- Report any approach or other activity which contravenes, or which may contravene, the sport’s rules on betting, co-operate with any investigation and/or request for information including the provision of documentation (e.g. telephone/betting records to officials engaged in the investigation of suspected integrity issues in the sport in relation to betting)
- Perform to the best of his ability in any match, race or other event in which he participates in.
Sanctions must be sufficiently robust to act as an effective deterrent while also being proportionate for your particular sport.
Once rules and regulations are in place, a number of other steps should be considered. Some of these are very simple to introduce, while others are more complex and may only need to be implemented where a significant level of risk is identified.
Designate a Responsible Person
All SGBs or sporting organisations should assign responsibility for betting integrity issues to a particular person within their organisation. Depending on the risk to your sport this may be no more than a nominal role, for example checking your SGB or sporting organisation complies with the basic standards in Report of the Sports Betting Integrity Panel. As and when required, this designated person can liaise with participants, the Gambling Commission, betting operators, European/International Federations and the Police.
If the volume of betting markets in your sport is substantial, or you have identified bets that are easy to corrupt, it is recommended that you consider establishing a dedicated integrity unit. Not all sports will need to set up dedicated integrity units, but those that identify a significant level of risk to integrity from betting should look to do so.
Tennis, Cricket, Horseracing, Snooker and Darts are examples of sports that have established dedicated units. In the case of the British Horseracing Authority, their Integrity Services, Compliance & Licensing Department aims to identify and prevent breaches of the rules and malpractice in horseracing. This is achieved by gathering information, monitoring real-time betting markets for suspicious betting activity, conducting investigations and inspecting training establishments. It is vital that, if there is any suspicious betting activity on your sport, action is taken.
If there is reluctance on the part of the Gambling Commission or the Police to become involved, then the SGB or sporting organisation should take action by fully investigating any allegation. If it does not have the resources to carry out an investigation they should consider requesting outside assistance. In the first instance this may be by calling sportscotland for guidance.
It is essential that participants are fully aware of the relevant rules and regulations in their sport and in this respect participant education has a major part to play when it comes to minimising the risks to integrity posed by betting. It is recommended that, as part of your standard training programmes, you include a section on betting integrity. If you consider your sport to be at significant risk, it is recommended that you run dedicated education programmes.
These can come in a variety of different forms but should provide face-to-face education alongside other mediums such as explanatory notes, online training, posters, cards and brochures.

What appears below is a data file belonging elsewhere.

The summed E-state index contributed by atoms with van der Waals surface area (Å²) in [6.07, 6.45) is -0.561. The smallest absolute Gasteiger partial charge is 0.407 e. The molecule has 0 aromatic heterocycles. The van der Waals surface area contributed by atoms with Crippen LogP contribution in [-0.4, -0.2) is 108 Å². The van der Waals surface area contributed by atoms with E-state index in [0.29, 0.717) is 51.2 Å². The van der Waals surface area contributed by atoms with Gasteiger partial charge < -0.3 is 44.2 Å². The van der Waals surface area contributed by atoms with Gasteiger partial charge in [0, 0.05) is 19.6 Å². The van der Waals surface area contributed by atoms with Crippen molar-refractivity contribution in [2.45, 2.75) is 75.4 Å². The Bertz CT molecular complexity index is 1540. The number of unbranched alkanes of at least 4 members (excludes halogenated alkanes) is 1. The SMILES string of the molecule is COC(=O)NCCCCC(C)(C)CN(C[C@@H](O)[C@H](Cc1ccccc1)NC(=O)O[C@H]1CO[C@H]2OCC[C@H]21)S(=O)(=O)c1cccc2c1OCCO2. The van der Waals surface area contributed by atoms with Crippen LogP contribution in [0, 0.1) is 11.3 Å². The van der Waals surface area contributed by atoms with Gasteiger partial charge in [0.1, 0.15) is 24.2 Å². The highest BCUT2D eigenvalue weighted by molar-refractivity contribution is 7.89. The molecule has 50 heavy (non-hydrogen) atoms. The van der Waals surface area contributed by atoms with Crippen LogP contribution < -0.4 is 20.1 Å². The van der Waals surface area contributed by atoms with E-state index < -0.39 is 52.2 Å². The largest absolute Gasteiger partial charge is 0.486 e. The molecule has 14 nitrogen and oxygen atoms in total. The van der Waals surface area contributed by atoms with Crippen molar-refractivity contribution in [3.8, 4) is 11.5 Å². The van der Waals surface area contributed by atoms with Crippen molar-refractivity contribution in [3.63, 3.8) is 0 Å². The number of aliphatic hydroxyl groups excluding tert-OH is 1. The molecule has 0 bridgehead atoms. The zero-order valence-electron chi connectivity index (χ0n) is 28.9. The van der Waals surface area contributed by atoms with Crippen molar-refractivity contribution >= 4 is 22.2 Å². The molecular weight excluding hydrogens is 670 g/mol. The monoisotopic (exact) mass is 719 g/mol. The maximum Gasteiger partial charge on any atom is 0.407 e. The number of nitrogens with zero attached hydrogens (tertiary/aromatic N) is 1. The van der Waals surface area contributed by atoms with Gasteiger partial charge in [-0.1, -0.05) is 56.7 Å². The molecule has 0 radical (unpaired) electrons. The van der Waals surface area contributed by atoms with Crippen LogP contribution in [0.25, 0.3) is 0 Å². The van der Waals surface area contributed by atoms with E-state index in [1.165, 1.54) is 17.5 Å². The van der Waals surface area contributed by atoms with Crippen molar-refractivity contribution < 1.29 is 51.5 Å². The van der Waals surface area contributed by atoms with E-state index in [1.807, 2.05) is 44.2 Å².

For example, the British Horseracing Authority, Professional Cricketers Association and Professional Footballers Association each have relevant education programmes on sports betting integrity.
Another document that may be useful is the EU Athletes Code of Conduct on Sports Betting for Players, which sets out the guiding principles and provides general advice to all throughout Europe on the issues surrounding the integrity of sport and betting.
Finally, the section on education in the Report of the Sports Betting Integrity Panel contains a number of recommendations on what SGBs should consider in relation to participant education.
For those taking part in competitions there should be a requirement to sign contracts beforehand which clearly spell out their obligations with regard to betting. For example, at the 2011 British Golf Open all players and caddies were required by the R&A to sign an agreement pledging their compliance with all the PGA European Tour’s Anti-Gaming polices.
Information Sharing and Data Handling
If bets are taken on your sport, as a minimum, the Gambling Commission and betting operators should know whom to contact in your organisation should suspicious betting patterns be discovered.
SGBs and sporting organisations must also have systems in place to be able to securely handle sensitive data. It is also important to establish information sharing agreements and Memoranda of Understanding with betting organisations such as the Association of British Bookmakers (ABB) and betting exchanges such as Betfair and Betdaq.
Section 42 – Gambling Act 2005
(1) A person commits an offence if he—
(a) cheats at gambling, or
(b) does anything for the purpose of enabling or assisting another person to cheat at gambling.
(2) For the purposes of subsection (1) it is immaterial whether a person who cheats—
(a) improves his chances of winning anything, or
(b) wins anything.
(3) Without prejudice to the generality of subsection (1) cheating at gambling may, in particular, consist of actual or attempted deception or interference in connection with—
(a) the process by which gambling is conducted, or
(b) a real or virtual game, race or other event or process to which gambling relates.
(4) A person guilty of an offence under this section shall be liable—
(a) on conviction on indictment, to imprisonment for a term not exceeding two years, to a fine or to both, or
(b) on summary conviction, to imprisonment for a term not exceeding 51 weeks, to a fine not exceeding the statutory maximum or to both.
(5) In the application of subsection (4) to Scotland the reference to 51 weeks shall have effect as a reference to six months.
(6) Section 17 of the Gaming Act 1845 (c. 109) (winning by cheating) shall cease to have effect.